The same principle applies in every day life. If you went to the ice cream store and ordered vanilla soft serve, you’d be unhappy if the clerk handed you a vanilla-chocolate twist. You’d complain, but the clerk would point you to the sign on the wall that says “We define vanilla to include chocolate.” That’s dumb and would never happen. I think. But I would check twice before ordering soft serve at the D.C. Council cafeteria.

Preserving independent contractor status is already complicated, with so many different state and local tests for determining who is an employee and who is a contractor. We don’t need lazy amendments that define the term “employee” in a way that just includes “independent contractors.” It makes everything more confusing for everyone, especially when it remains important to differentiate between contractors and employees in every other context.

We don’t even need to look beyond D.C. to see how the D.C. Council has messed this up. Let’s compare the amended Human Rights Act to other D.C. laws.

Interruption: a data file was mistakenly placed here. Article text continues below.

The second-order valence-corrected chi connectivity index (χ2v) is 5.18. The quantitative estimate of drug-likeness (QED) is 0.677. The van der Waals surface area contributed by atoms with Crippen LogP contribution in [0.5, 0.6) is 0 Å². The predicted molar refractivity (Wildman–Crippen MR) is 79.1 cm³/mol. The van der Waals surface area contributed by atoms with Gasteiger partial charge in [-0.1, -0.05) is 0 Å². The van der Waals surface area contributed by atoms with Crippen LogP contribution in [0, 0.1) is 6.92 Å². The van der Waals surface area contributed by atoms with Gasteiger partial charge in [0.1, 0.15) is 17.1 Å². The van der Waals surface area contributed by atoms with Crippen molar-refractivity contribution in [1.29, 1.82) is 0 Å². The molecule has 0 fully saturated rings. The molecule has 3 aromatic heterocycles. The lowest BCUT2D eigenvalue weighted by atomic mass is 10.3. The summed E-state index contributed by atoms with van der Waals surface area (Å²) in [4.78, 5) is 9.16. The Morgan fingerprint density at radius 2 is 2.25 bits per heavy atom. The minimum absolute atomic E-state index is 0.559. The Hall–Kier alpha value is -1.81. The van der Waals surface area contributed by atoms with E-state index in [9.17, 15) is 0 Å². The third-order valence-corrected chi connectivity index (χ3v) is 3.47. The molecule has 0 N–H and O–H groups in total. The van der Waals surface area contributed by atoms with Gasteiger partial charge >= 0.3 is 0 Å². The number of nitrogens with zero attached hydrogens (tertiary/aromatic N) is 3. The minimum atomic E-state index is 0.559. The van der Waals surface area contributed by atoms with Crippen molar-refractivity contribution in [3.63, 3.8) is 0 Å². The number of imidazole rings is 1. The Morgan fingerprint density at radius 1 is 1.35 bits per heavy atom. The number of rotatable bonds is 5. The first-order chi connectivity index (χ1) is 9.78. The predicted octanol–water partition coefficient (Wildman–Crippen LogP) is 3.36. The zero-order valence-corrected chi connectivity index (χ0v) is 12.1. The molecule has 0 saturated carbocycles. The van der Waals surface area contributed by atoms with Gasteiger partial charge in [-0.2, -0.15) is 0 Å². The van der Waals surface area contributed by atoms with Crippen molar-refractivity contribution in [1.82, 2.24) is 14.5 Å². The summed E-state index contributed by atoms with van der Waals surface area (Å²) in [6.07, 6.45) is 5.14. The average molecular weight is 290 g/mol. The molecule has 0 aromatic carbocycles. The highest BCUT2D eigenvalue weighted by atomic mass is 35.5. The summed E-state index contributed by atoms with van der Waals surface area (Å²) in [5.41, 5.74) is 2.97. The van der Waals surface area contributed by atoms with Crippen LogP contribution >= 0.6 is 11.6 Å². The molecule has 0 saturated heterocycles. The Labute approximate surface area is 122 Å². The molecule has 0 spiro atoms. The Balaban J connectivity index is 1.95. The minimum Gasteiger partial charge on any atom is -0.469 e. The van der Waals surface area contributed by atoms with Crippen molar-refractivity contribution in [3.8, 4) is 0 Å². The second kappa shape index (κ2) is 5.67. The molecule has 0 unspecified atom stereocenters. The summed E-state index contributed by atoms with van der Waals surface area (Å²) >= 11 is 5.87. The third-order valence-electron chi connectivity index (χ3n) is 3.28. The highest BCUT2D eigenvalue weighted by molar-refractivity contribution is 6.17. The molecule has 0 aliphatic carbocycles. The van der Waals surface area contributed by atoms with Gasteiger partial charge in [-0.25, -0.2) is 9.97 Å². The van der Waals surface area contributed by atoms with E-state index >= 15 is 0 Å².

The D.C. unemployment compensation law uses a common law test to determine whether someone is an employee or an independent contractor. So does D.C. wage and hour law. The D.C. workers comp law uses a different “relative nature of work test,” but that’s a balancing test too. The point is, under these other D.C. laws, the term “employee” definitely does not include independent contractors, and there’s a way of differentiating which is which.

It’s laudable that the D.C. Council wants to extend anti-discrimination protections to independent contractors. Some state laws do that too. (Federal anti-discrimination laws do not.) But don’t lazily do it by calling independent contractors “employees.” Because they’re not.

At least in D.C. it’s still legal to wrestle a bear.

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© 2022 Todd Lebowitz, posted on WhoIsMyEmployee.com, Exploring Issues of Independent Contractor Misclassification and Joint Employment. All rights reserved.

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Curse of the Lamprey: Company Faces Costly Negligence Suit Because It Was NOT a Joint Employer

Henry I of England, possibly playing with a toy castle